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Russia turns to Chinese plywood drones for strike operations in Ukraine

Russian volunteers are now using Chinese plywood to build drones, which are then shipped to Russian soldiers for deployment over Ukrainian cities. It was found that using plywood as a framing material reduces the manufacturing costs of these drones by 10-15%. If this approach gains approval from the Russian government, it could potentially increase production to meet rapid deployment needs. According to a Russian source, the main advantage of this design is its flexibility, allowing the creation of frames of different sizes for various applications.
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Russian volunteers are now using Chinese plywood to assemble drones, which are then transported to Russian soldiers for deployment over Ukrainian cities (Picture source: Russian Social Media)

The construction process involves using a computer-controlled router to cut the drone frames from 9mm thick plywood. Additional components are cut from thinner plywood using a laser cutter. Once the frame is ready, it is assembled with various drone components, including four motors and propellers, an ELRS receiver, a flight controller stack, a video camera and transmitter, an antenna, and a battery. It was found that many volunteer-produced plywood-framed drones were shipped to the Ukrainian war front but then disappeared for reasons that remain unclear.

At the same time, as Army Recognition reported on August 28, 2023, Sypaq, an Australian aerospace company, is delivering cardboard drones to the Ukrainian armed forces. Initially designed for reconnaissance and transport of equipment, these drones were adapted by the Ukrainians to transport explosive payloads. Although they are made of cardboard, they are weather-resistant and can carry warheads ranging from 3 to 5 kg with a strike range of up to 120 kilometers. Their flight time varies between 1 and 3 hours depending on various factors like payload weight and weather conditions.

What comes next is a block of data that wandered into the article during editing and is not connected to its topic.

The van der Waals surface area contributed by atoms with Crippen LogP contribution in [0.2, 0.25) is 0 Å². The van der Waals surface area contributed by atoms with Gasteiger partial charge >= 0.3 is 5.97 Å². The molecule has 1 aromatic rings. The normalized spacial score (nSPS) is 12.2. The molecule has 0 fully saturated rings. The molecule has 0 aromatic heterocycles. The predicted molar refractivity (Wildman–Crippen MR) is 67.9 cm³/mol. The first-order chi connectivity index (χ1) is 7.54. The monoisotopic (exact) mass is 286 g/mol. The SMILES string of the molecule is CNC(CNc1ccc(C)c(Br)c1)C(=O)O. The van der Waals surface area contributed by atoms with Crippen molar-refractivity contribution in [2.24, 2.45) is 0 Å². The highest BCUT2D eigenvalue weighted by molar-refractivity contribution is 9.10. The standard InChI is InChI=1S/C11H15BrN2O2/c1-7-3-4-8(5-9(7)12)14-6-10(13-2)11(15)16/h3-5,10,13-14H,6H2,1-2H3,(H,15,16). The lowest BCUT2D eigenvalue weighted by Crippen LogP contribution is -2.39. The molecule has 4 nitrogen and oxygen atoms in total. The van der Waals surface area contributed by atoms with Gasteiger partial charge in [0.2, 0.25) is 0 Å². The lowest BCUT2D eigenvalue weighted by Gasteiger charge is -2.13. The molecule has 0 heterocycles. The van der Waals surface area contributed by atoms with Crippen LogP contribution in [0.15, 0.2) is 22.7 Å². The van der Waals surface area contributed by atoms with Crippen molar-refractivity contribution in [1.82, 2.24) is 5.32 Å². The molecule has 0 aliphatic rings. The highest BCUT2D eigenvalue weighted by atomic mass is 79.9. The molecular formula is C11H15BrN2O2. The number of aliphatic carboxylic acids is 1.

The use of Chinese plywood in Russian drones and cardboard in Ukrainian drones highlights the increasingly important role of laudable materials in the ongoing conflict. These developments also highlight the complexity of the trade and geopolitical relationships at play. More than 83% of Russia's timber exports pass through Chinese supply chains, making China Russia's main distribution point to global forest markets. China, the world's largest plywood manufacturer, supplied more than 71% of the global plywood market in 2020. A considerable portion of this plywood comes from Russian forests in Siberia and the Far East and is exported to China, probably to be re-imported into Russia by train or ship. routes. This trade could eventually be part of the Arctic Transshipment project, a collaboration between superpowers on northern sea routes to transport oil, gas, and timber.

As we all know by now, drones are an integral part of the ongoing conflict between Russia and Ukraine. Russian and Ukrainian forces regularly employ drones, most of which are off-the-shelf models customized to carry grenades and target personnel and vehicles. The use of plywood and cardboard in drone construction adds a new dimension to the conflict, reflecting broader geopolitical and commercial relations as well as the quest for ever-lower production costs.


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